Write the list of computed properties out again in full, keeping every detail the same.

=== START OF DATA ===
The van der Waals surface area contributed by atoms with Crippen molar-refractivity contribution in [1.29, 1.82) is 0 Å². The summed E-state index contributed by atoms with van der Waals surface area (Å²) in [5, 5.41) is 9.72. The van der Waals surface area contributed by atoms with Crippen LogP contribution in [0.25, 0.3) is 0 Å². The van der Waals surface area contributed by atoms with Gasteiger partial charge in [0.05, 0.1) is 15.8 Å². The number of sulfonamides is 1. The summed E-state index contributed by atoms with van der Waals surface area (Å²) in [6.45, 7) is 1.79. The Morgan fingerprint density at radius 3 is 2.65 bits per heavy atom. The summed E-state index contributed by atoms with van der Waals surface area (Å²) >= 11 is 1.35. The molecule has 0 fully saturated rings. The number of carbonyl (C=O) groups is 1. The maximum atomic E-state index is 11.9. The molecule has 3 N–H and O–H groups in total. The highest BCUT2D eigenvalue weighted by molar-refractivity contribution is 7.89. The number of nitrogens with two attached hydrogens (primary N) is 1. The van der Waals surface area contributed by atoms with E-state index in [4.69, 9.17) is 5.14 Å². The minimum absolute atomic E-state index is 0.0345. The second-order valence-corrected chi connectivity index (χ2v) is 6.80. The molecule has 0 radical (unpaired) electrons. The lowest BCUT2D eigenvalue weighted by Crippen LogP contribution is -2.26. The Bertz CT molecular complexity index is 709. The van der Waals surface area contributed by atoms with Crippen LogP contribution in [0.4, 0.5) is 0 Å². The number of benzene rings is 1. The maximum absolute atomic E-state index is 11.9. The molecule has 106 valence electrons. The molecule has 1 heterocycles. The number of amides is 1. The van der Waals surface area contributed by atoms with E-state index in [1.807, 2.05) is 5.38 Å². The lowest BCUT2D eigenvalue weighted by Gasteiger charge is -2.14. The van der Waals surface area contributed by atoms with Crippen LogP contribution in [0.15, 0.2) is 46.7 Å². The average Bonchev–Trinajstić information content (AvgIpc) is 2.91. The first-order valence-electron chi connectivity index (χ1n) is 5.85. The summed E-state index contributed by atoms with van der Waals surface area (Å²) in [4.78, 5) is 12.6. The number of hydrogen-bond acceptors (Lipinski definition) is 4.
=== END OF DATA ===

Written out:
The van der Waals surface area contributed by atoms with Crippen molar-refractivity contribution in [1.29, 1.82) is 0 Å². The summed E-state index contributed by atoms with van der Waals surface area (Å²) in [5, 5.41) is 9.72. The van der Waals surface area contributed by atoms with Crippen LogP contribution in [0.25, 0.3) is 0 Å². The van der Waals surface area contributed by atoms with Gasteiger partial charge in [0.05, 0.1) is 15.8 Å². The number of sulfonamides is 1. The summed E-state index contributed by atoms with van der Waals surface area (Å²) in [6.45, 7) is 1.79. The Morgan fingerprint density at radius 3 is 2.65 bits per heavy atom. The summed E-state index contributed by atoms with van der Waals surface area (Å²) >= 11 is 1.35. The molecule has 0 fully saturated rings. The number of carbonyl (C=O) groups is 1. The maximum atomic E-state index is 11.9. The molecule has 3 N–H and O–H groups in total. The highest BCUT2D eigenvalue weighted by molar-refractivity contribution is 7.89. The number of nitrogens with two attached hydrogens (primary N) is 1. The van der Waals surface area contributed by atoms with E-state index in [4.69, 9.17) is 5.14 Å². The minimum absolute atomic E-state index is 0.0345. The second-order valence-corrected chi connectivity index (χ2v) is 6.80. The molecule has 0 radical (unpaired) electrons. The lowest BCUT2D eigenvalue weighted by Crippen LogP contribution is -2.26. The Bertz CT molecular complexity index is 709. The van der Waals surface area contributed by atoms with Crippen LogP contribution in [0.4, 0.5) is 0 Å². The number of benzene rings is 1. The maximum absolute atomic E-state index is 11.9. The molecule has 106 valence electrons. The molecule has 1 heterocycles. The number of amides is 1. The van der Waals surface area contributed by atoms with E-state index in [1.807, 2.05) is 5.38 Å². The lowest BCUT2D eigenvalue weighted by Gasteiger charge is -2.14. The van der Waals surface area contributed by atoms with Crippen LogP contribution in [0.15, 0.2) is 46.7 Å². The average Bonchev–Trinajstić information content (AvgIpc) is 2.91. The first-order valence-electron chi connectivity index (χ1n) is 5.85. The summed E-state index contributed by atoms with van der Waals surface area (Å²) in [4.78, 5) is 12.6. The number of hydrogen-bond acceptors (Lipinski definition) is 4.